Michael Dorris Interview Transcript
3–5, 6–8, 9–12
The author was interviewed by Scholastic students.
As the school librarian, I am interested in whether you needed to do research for any of your books before writing them? What inspired you to become an author? What do you do when you get writers block? How do you get rid of it? What is your favorite type of book to read that you enjoy and do any of them help you to make your decisions to write your books?
1. I've always liked to listen to stories; being a writer means I get to tell them to myself. Great job.
2. I'm usually working on more than one book at a time -- a young adult novel, an adult non-fiction, and an adult fiction. When I get blocked on one, moving to the other is such a relief that I usually have something to say.
3. I like books with heart and sweep — books that move me emotionally (either to laughter or tears) and that are rich in characters. And yes, sure, I am always instructed by the good (or bad!) writing of others.
How does the mother know that she is going to have a baby girl. We “guessed” the mother told Morning Girl this so that she would look forward to having a new baby, and not a brother like Star Boy.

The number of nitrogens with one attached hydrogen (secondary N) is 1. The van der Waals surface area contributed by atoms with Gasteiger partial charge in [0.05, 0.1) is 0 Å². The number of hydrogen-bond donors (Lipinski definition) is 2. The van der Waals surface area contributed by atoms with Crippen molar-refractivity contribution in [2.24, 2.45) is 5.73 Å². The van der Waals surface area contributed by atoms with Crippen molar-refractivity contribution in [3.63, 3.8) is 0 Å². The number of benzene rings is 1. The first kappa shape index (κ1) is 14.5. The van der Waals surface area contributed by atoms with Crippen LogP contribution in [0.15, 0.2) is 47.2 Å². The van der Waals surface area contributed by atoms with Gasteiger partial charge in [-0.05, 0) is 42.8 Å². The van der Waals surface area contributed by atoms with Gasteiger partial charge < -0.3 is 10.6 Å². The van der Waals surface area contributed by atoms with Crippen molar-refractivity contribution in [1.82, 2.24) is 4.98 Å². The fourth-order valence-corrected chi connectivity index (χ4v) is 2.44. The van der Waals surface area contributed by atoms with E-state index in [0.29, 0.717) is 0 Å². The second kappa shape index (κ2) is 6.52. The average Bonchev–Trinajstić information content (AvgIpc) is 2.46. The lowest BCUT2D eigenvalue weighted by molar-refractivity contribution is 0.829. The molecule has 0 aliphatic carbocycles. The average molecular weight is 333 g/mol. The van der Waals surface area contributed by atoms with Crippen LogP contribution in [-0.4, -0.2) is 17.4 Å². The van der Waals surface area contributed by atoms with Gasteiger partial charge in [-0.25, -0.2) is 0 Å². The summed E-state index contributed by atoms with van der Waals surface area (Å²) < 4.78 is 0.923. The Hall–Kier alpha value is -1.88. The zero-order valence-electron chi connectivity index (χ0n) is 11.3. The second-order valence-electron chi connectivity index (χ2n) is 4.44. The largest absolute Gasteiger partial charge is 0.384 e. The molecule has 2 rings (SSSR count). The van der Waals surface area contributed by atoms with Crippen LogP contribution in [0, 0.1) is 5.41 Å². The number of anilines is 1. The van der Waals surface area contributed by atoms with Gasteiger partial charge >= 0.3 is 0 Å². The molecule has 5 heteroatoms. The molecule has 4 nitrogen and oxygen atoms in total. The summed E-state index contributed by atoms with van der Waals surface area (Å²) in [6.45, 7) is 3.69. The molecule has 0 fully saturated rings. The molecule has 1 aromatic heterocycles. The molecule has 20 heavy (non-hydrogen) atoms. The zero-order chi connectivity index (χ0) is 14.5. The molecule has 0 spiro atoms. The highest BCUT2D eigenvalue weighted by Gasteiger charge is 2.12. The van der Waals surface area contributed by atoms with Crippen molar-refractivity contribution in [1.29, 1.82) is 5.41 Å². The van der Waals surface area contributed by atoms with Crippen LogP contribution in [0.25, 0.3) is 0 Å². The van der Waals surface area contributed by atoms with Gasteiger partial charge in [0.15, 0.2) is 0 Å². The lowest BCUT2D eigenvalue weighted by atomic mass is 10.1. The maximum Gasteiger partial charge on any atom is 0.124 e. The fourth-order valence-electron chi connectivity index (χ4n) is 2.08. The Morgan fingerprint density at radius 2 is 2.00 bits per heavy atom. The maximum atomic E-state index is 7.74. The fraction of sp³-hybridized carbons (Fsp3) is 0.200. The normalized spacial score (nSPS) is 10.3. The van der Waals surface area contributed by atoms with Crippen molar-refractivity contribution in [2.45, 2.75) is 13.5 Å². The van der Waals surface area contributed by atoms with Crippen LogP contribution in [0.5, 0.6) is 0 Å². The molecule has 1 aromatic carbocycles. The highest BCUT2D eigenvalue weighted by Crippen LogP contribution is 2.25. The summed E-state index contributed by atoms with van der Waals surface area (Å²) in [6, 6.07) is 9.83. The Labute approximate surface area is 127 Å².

That's my guess, too. Maybe Morning Girl's mother was hoping for a girl (alternating her children) or maybe she just wanted to reassure Morning Girl that there would be someone new in the family with whom she would have certain things in common. Maybe her mother believed in intuition? Anyway, I'm glad your class is reading the book and hope you enjoy it.
In your book, Yellow Raft, Blue Waters, how were you able to portray the three women so realistically? Being a man, were there any special insights you had to acquire?
I had the great good fortune of being raised by two grandmothers, three aunts and a mother. Theirs were the voices I listened to and had to understand, and though none of them are the basis of a character in the novel (the companion of which, Cloud Chamber, will be published this December) they did make me sensitive (I hope) to the nuance of women speaking to women. Thanks for the kind words.
Have you written any books changing characters from one chapter to another other than Morning Girl? How many hours do you write a day? Have you written any books that are true? How many books have you written? What was your favorite subject growing up? Did you like writing when you were young? What was your favorite author when you were young? Do you use any of the same characters in more than one book? Why do you close your eyes when you get an idea? How often do you write? What gave you the idea for Morning Girl?
I write whenever I can — maybe four or five hours a day. I got the idea of Morning Girl from the entry in Columbus's diary — I wondered who this person was whom he clearly didn't know.
Yes, I always wanted to be a writer but I never thought I could make a living at it!
I've written “true” books for adults (The Broken Cord, Paper Trail, Rooms in the House of Stone) -- that is, non-fiction — but I hope my fiction is also “true” — that is, true to the spirit of my characters.